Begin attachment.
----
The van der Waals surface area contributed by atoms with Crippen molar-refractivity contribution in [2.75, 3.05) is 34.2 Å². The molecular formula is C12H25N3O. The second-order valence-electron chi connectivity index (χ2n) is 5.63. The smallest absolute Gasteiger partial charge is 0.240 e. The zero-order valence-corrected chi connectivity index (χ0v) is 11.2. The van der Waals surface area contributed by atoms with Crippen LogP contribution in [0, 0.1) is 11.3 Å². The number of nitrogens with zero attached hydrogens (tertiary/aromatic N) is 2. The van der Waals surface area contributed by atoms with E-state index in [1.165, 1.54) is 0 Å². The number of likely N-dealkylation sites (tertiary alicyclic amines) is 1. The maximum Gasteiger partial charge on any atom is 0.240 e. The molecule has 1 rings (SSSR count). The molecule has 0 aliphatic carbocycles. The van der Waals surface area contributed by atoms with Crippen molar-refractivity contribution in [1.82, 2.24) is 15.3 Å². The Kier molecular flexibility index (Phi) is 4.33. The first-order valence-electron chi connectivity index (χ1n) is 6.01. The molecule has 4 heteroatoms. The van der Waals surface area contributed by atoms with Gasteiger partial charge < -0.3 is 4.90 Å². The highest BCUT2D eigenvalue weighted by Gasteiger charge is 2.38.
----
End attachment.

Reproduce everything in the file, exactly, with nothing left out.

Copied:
The van der Waals surface area contributed by atoms with Crippen molar-refractivity contribution in [2.75, 3.05) is 34.2 Å². The molecular formula is C12H25N3O. The second-order valence-electron chi connectivity index (χ2n) is 5.63. The smallest absolute Gasteiger partial charge is 0.240 e. The zero-order valence-corrected chi connectivity index (χ0v) is 11.2. The van der Waals surface area contributed by atoms with Crippen LogP contribution in [0, 0.1) is 11.3 Å². The number of nitrogens with zero attached hydrogens (tertiary/aromatic N) is 2. The van der Waals surface area contributed by atoms with E-state index in [1.165, 1.54) is 0 Å². The number of likely N-dealkylation sites (tertiary alicyclic amines) is 1. The maximum Gasteiger partial charge on any atom is 0.240 e. The molecule has 1 rings (SSSR count). The molecule has 0 aliphatic carbocycles. The van der Waals surface area contributed by atoms with Crippen molar-refractivity contribution in [1.82, 2.24) is 15.3 Å². The Kier molecular flexibility index (Phi) is 4.33. The first-order valence-electron chi connectivity index (χ1n) is 6.01. The molecule has 4 heteroatoms. The van der Waals surface area contributed by atoms with Gasteiger partial charge < -0.3 is 4.90 Å². The highest BCUT2D eigenvalue weighted by Gasteiger charge is 2.38.